Wednesday, February 21, 2018

Point Contact and Junction first generation circuits to play with.

The original release of the transistor was not an over night thing. Some dealers would only sell to businesses and some would only sell in quantity. As a teen I worked in a Radio & TV repair shop and could buy through the store account. They were not cheap but i did get my hands on a few to tinker with. I don't think the point contact was ever readily available. The early junction devices were easier to get. Anyway the first published transistor radio I am aware of was in 1950.
The interesting thing here was they state in the article the transistors were difficult if not impossible to buy. I guess you could say for information only? The next generation transistor radio would be this one.

I made the first one using sockets so I could try different transistors. I used some transformers I have in the shop. It worked! I have several transistors in the bins that worked in the circuit. In order to do it right I will have to wind transformers and make the point contacts. More on that later.
You can see the second one is more complicated with all those pots adjusting the bias. What else is different? If you made this circuit with modern transistors it would not work because the Emitter - Base junction needs forward bias. Let's take a look inside the transistor.
Here we have the first and second generation transistor. (Inside design.) The point contact has the point placed in contact and then 'formed' with a pulsing current. This creates an alloy at the point of contact. The junction has a ball of solder on the point which is then soldered to the wafer. In essence they are the same but the micro alloy is more easily controlled in the junction transistor. It is not apparent so a little explanation. If I were mass producing the junction units I would cut slabs from the Germanium bar to fit the job and then wash it to remove impurities and form a dip for the solder to flow into (the emitter and base on opposite sides of the wafer establish the spacing.). Then they are ready to be soldered. It would be an assembly line operation step by step .....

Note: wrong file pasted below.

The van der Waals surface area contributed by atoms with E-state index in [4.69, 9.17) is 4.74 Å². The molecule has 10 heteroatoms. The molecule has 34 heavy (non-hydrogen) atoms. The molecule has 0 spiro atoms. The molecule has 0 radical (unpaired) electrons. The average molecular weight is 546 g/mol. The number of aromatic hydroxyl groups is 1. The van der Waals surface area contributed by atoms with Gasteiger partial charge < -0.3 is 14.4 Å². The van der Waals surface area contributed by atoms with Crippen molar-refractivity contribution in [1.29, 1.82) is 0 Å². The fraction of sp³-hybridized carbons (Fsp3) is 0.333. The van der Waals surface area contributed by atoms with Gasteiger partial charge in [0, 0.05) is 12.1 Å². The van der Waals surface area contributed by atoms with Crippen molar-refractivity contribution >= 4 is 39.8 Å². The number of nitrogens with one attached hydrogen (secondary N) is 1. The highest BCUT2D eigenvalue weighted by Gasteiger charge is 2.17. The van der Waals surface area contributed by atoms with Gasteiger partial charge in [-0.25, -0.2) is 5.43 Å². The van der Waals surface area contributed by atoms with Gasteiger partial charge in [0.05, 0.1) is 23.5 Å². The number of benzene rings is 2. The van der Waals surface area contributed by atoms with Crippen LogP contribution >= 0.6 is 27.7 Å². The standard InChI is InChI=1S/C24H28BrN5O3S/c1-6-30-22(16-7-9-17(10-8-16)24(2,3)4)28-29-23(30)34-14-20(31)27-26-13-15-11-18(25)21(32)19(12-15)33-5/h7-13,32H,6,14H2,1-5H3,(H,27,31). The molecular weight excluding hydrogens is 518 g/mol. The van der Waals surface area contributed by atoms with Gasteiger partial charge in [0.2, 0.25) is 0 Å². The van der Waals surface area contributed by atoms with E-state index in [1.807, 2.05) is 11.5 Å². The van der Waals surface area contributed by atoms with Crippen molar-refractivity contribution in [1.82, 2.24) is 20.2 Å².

The point contact on the other hand would have the slab soldered in place and then the cat whiskers positioned and attached. The two points must contact an active spot on the slab and closely spaced. You might set one wire and the not be able to set the second. This requires moving the first. When they are finally positioned they must be formed. The forming process will not be repeatable because of impurities and surface oxide ......

So you could have a line making cans and attaching lead wires. Another soldering the wires to the slabs and a third placing the wafers inside the cans and attaching them in place. This would allow more production in making the junction transistor. Faster and cheaper takes the market.

Anyway plans are always subject to change but the present plan is to build the two circuits and see how they function. transformers to wind and transistors to collect or make.
Let the fun begin.

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